Folks, I cried. I’m a girl. I do that sometimes. I completely broke down in front of the laptop. Not only was James making the execution of a book I had gone to Herculean lengths to get off the ground into a living nightmare of abuse where I felt afraid to email him about pages, he had just totally destroyed an easy gig with a major, major client because he would not draw the approved script. And then he abuses me via email about it, after I say I am finding a new artist for the 2-pager so I can try to save it. I cried, poured myself a glass of wine, went and found my big girl pants, and told James I would need to find someone else for Ashes.

As for the contract, we did take an investment from an outside source. James was asked about this and approved it before the investment was finalised. I then drew up a contract addressing the division of ownership in the completed book, not the script, which remains 100% copyright me. If James does not complete the book, he does not come into his share of it. The finished graphic novel’s ownership was always meant to be shared with the artist, in recognition of the tremendous amount of work and commitment the artist would have to provide to complete the book. This is only fair. What Jimmy seems to think he has — something for no work — is not fair, nor in the spirit or letter of the contract.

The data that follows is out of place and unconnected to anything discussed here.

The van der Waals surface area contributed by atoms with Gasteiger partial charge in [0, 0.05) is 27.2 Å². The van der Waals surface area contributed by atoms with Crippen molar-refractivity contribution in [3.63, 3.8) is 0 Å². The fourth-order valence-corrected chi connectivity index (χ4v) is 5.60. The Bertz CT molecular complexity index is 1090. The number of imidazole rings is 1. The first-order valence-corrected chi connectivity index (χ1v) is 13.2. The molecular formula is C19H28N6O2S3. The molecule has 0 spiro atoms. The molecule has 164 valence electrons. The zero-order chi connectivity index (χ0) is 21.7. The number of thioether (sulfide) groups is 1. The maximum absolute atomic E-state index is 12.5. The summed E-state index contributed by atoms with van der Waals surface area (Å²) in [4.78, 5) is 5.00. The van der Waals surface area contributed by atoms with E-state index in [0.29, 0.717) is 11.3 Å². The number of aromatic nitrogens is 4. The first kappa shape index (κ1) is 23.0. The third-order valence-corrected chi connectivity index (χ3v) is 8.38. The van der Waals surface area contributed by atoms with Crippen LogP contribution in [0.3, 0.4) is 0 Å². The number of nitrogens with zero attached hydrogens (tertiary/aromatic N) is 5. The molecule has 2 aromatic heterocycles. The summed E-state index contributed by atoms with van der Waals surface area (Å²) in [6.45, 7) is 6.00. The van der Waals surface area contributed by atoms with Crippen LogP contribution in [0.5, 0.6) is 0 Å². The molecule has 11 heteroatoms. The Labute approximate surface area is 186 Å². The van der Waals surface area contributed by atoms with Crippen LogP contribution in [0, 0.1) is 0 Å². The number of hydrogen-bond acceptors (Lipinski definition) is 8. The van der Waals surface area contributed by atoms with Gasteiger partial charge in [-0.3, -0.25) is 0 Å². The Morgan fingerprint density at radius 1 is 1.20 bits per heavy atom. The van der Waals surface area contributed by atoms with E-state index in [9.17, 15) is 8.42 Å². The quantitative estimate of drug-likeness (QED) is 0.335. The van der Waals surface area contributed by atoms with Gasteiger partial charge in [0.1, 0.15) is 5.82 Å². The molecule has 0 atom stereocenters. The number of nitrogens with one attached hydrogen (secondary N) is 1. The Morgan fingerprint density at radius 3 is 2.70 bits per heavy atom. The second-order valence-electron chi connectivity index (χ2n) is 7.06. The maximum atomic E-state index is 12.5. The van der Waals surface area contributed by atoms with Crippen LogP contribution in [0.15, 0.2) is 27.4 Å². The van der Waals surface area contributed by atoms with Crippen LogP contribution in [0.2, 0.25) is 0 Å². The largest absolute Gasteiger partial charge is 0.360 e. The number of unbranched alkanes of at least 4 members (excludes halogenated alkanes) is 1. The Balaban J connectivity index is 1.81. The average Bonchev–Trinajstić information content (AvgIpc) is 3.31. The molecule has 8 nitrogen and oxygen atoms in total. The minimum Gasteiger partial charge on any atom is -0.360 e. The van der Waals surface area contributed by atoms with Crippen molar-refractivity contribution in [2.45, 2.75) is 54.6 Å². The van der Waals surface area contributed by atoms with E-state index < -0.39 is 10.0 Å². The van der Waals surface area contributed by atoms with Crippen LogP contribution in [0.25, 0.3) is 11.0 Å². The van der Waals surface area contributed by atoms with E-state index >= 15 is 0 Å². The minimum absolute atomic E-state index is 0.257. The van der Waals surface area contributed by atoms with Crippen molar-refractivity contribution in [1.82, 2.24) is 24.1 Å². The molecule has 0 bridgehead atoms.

James says that the $3k to Valentine was a surprise. If so, he hasn’t read our Kickstarter project’s own project page, which has said as follows since launch: “If in some crazy world we manage to raise more than our minimum, the first thing that will happen is Jimmy will get a raise, so he can go from Sainsbury’s Value Meals to Taste the Difference. Then any excess money beyond that will go towards publishing the long-awaited trade of Alex’s webcomic Valentine “.

As for the big business magazine gig, thanks to some really lovely people helping me out on Twitter, I got in touch with Pia Guerra who worked all night and nailed the sketch on the first go — she drew a wonderful sketch that the client loved. However after all the drama with James they had decided to drop the piece from the magazine as we had missed the first print deadline. We may still have it in their digital edition; I am waiting to hear.

Once again, I’d like to apologise to our backers for all this drama. I had hoped that the creative split could be handled quietly and professionally but it appears that will not be the case now. I hope you will forgive me and understand why I had to find a way out of a situation where I felt bullied.